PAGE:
Nijo Market: Where it Sucks to be a Crab in Sapporo, Japan

Nijo Market: Where it Sucks to be a Crab in Sapporo, Japan

Go anywhere in Japan, and one thing becomes clear. The Japanese LOVE crab.

Japan’s love for crab is legendary, its crab consumption being one of the highest in the world. Typically eaten in the colder months, it’s the quintessential winter dish in Japan and there’s no better place to have it than here in Hokkaido.

We were in Sapporo to attend the Sapporo Snow Festival so we made a quick stop at Nijo Market – a Disneyland for seafood lovers and one of the worst places in the world to be a crab.

No matter where you turn your head its snow crabs, king crabs, hairy crabs, thorny crabs…it’s like a bouquet of crustaceans everywhere you look! 😯 Nijo Market is a short walk from the Sapporo TV Tower so you can make a quick stop here after visiting the Odori site of the festival.
Nijo Market: Where it Sucks to be a Crab in Sapporo, Japan

The crabs to the left are called hairy or horsehair crabs while the ones to the right are king crabs. King crabs are the biggest and have tons of meat in their legs. Hairy crabs are the opposite. They don’t have much meat but are oozing with rich crab roe. Crabs are expensive everywhere, including here in Hokkaido, so we opted to try just the king and snow crabs at Kani Syougun restaurant.
Nijo Market: Where it Sucks to be a Crab in Sapporo, Japan

A bouquet of king crab legs
Nijo Market: Where it Sucks to be a Crab in Sapporo, Japan

That big king crab on the right is priced at JPY 13,500 which at today’s exchange rate is roughly USD 112. Not cheap!
Nijo Market: Where it Sucks to be a Crab in Sapporo, Japan

The crabs wrapped in plastic are snow crabs. If you’re ever in Hyogo prefecture, then you may want to try Matsuba crabs. Matsuba crabs are male snow crabs fished from the Sea of Japan. Like Hokkaido crabs, they’re considered to be some of the best crabs in Japan.
Nijo Market: Where it Sucks to be a Crab in Sapporo, Japan

Like I said, crabs are everywhere here. You can buy whatever you want and eat them at the tables around the market.
Nijo Market: Where it Sucks to be a Crab in Sapporo, Japan

Apart from crabs, they have all kinds of fresh seafood here too like scallops, oysters, uni (sea urchin), and ikura (salmon roe).
Nijo Market: Where it Sucks to be a Crab in Sapporo, Japan

Hokkaido oysters are huge! We enjoyed many at this great sidewalk restaurant/stall called Gotsubo.
Nijo Market: Where it Sucks to be a Crab in Sapporo, Japan

The variety of seafood products was endless.
Nijo Market: Where it Sucks to be a Crab in Sapporo, Japan

Check out the prawns and all that beautiful uni!
Nijo Market: Where it Sucks to be a Crab in Sapporo, Japan

Different types of mollusks
Nijo Market: Where it Sucks to be a Crab in Sapporo, Japan

We were on our way to the Sapporo Beer Museum for lunch so we didn’t eat a big meal here, but we did stop to have some barbecued scallops and uni.
Nijo Market: Where it Sucks to be a Crab in Sapporo, Japan

These scallops were delicious. So sweet and succulent! ♥
Nijo Market: Where it Sucks to be a Crab in Sapporo, Japan

Like the scallops, you can have uni one of two ways – raw like sashimi or barbecued. We’ve never had uni barbecued before so we gave it a shot.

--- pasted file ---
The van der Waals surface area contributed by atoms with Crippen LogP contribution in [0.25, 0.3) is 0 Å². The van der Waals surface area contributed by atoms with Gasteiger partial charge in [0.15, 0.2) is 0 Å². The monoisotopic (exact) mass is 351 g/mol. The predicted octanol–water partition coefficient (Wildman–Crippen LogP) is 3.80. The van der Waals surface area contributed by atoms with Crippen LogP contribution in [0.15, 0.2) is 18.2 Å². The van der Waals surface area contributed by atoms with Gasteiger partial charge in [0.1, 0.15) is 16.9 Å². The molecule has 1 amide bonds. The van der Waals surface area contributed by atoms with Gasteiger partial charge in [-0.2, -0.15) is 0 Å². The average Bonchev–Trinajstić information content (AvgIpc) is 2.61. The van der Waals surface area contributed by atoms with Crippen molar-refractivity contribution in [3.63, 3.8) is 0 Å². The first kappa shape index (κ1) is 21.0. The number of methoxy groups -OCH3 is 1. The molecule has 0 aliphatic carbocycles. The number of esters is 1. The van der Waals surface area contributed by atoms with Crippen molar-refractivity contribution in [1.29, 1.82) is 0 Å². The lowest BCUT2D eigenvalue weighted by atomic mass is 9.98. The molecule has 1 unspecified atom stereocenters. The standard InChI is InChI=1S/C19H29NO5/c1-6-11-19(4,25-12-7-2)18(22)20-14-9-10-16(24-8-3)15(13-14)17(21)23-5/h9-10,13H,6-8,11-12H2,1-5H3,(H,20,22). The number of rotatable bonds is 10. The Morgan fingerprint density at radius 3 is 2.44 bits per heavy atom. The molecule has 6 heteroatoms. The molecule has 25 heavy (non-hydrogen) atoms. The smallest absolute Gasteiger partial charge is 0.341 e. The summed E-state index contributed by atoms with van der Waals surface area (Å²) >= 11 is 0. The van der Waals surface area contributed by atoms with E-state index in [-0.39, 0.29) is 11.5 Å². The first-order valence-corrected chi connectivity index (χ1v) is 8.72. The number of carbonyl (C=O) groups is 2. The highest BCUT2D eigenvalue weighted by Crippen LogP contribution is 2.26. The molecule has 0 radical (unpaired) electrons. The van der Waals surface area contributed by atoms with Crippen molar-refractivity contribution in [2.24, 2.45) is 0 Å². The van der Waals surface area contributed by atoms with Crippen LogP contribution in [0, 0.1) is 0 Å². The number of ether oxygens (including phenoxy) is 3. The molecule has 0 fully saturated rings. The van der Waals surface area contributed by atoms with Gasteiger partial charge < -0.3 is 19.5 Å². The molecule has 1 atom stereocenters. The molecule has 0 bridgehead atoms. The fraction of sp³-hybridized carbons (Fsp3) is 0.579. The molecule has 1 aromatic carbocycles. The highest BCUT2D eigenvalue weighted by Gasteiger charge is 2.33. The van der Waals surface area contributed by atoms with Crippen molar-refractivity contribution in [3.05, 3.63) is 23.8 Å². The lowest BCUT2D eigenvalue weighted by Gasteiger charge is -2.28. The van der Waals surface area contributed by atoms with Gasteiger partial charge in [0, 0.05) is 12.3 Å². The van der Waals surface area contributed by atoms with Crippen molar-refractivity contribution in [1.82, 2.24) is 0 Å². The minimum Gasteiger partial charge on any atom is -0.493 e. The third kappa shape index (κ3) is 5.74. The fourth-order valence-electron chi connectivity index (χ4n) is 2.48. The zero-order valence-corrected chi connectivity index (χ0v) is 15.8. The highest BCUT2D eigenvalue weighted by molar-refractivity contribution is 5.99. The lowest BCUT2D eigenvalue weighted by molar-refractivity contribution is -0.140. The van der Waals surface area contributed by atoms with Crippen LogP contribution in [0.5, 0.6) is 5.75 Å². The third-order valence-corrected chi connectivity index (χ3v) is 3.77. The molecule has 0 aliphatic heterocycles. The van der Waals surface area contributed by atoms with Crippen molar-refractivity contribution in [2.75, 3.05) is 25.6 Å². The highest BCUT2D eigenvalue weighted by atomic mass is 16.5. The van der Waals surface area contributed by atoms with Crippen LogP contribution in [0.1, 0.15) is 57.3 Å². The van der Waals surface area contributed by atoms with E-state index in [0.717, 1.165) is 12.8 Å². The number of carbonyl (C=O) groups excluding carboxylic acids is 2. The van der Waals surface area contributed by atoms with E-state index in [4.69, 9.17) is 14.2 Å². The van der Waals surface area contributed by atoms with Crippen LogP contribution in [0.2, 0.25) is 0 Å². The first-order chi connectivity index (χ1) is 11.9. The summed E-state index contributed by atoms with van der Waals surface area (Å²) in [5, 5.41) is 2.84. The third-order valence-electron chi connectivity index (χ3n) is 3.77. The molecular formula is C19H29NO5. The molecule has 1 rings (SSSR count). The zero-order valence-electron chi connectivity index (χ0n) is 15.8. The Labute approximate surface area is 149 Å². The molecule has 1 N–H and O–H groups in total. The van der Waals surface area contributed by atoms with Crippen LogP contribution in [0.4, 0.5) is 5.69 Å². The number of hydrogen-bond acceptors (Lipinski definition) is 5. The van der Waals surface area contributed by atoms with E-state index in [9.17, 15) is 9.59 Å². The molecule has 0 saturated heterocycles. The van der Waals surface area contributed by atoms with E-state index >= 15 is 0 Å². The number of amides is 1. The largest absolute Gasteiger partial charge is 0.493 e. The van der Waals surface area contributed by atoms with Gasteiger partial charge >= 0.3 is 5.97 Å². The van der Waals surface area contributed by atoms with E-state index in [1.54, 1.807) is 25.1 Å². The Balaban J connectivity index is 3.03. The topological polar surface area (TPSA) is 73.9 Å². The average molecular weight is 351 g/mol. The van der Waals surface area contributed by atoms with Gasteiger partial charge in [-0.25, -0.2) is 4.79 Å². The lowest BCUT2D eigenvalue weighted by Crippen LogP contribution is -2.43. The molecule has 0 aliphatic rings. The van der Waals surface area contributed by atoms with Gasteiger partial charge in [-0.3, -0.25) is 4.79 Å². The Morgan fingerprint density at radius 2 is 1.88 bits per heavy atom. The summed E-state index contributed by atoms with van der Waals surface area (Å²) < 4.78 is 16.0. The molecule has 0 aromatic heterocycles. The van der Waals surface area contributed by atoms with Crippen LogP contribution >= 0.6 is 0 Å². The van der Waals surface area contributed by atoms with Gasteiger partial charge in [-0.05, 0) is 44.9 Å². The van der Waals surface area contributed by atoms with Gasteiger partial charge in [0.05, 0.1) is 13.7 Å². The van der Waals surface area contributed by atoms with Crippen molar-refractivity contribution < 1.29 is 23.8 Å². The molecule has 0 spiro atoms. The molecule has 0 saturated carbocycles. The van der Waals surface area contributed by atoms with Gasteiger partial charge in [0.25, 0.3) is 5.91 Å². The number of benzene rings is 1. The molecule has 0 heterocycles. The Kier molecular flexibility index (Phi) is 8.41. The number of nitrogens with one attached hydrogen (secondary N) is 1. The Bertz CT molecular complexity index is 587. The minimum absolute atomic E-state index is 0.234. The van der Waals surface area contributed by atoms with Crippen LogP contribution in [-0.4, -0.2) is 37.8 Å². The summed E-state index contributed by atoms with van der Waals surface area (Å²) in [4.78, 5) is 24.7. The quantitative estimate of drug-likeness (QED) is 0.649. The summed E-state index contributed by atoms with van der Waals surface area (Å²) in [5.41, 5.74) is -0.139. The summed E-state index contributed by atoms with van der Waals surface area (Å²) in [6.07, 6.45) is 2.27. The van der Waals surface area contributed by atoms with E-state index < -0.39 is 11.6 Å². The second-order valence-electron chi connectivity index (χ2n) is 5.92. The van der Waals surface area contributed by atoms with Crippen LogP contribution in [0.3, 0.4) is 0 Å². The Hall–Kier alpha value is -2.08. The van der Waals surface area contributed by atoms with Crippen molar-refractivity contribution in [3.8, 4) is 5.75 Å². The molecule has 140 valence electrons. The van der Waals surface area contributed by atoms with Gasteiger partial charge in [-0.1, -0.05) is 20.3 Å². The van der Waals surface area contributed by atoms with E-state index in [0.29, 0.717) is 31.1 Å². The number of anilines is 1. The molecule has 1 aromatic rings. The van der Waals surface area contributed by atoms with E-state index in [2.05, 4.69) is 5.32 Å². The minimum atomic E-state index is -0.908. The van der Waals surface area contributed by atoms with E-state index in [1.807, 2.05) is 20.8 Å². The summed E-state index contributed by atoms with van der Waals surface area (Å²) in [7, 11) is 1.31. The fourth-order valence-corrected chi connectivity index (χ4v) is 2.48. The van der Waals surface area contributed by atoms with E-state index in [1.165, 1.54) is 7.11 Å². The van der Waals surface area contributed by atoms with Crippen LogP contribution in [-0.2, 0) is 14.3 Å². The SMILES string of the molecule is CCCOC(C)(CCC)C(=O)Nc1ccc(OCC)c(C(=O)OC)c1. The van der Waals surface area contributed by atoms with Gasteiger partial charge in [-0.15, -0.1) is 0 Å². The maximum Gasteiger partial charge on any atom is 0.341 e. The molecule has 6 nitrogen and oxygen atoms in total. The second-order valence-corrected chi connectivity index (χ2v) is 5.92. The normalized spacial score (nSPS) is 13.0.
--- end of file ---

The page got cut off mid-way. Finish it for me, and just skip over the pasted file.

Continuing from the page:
Nijo Market: Where it Sucks to be a Crab in Sapporo, Japan

Torching our uni. It was pretty good, charcoal-y in taste, but it kinda loses that uni sweetness which I love. I much prefer it raw.
Nijo Market: Where it Sucks to be a Crab in Sapporo, Japan

Nijo Market spans an entire block but you can get through it in less than half an hour. We probably spent no more than twenty minutes here and that was good enough.

I read a few reviews on TripAdvisor calling Nijo Market touristy and pricey and I would tend to agree. Perhaps they increase the prices during peak seasons like this. If you scroll up to the picture of the oysters, you’ll see that they’re priced at JPY 150 or 200 apiece. That’s kinda expensive. Not sure if they’re bigger here but as previously mentioned, we ate at Gotsubo and paid just JPY 105 per oyster. It actually came out to less than that because the owner would always give us a few extra pieces for free! The barbecued uni and scallop seemed a little pricey as well at JPY 1,000 and 500 respectively. Shouldn’t food cost less at a market?

In any case, touristy or not, it’s so close to Odori Park that it merits a quick stop. It’s a fun place to visit, especially in winter if you like food and have never been to a Japanese wet market before. The sheer volume of crab will have you oohing and aahing! If you’re on a tight budget though and wary about the prices, then you’re probably better off eating somewhere else.

If you’re planning on visiting Sapporo in winter, then you may be interested in this video I made of 6 fun things to do in Sapporo.

Nijo Market, Sapporo, Japan

Japan, 〒060-0053 Hokkaido Prefecture, Sapporo, Chuo Ward, 南3条東1丁目〜東2丁目
Tel: +81 11-222-5308
Operating Hours: Mon-Sun, 7AM-6PM
What we paid: JPY 2,000 for one uni and two scallops

HOW TO GET THERE:
Nijo Market is three blocks south of Sapporo TV Tower on Odori Park. It’s about a five minute walk from Odori Station on the Nanboku, Toho and Tozai Subway Lines.

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For more travel tips to Sapporo in winter, check out our Sapporo Winter Travel Guide.

The Ultimate Sapporo Winter Travel Guide

JB Macatulad

JB Macatulad

JB is one half of Will Fly for Food and its chief itinerary maker.  He's the one to blame for all the crappy photos and verbal diarrhea on this blog.  Don't listen to him.
JB Macatulad


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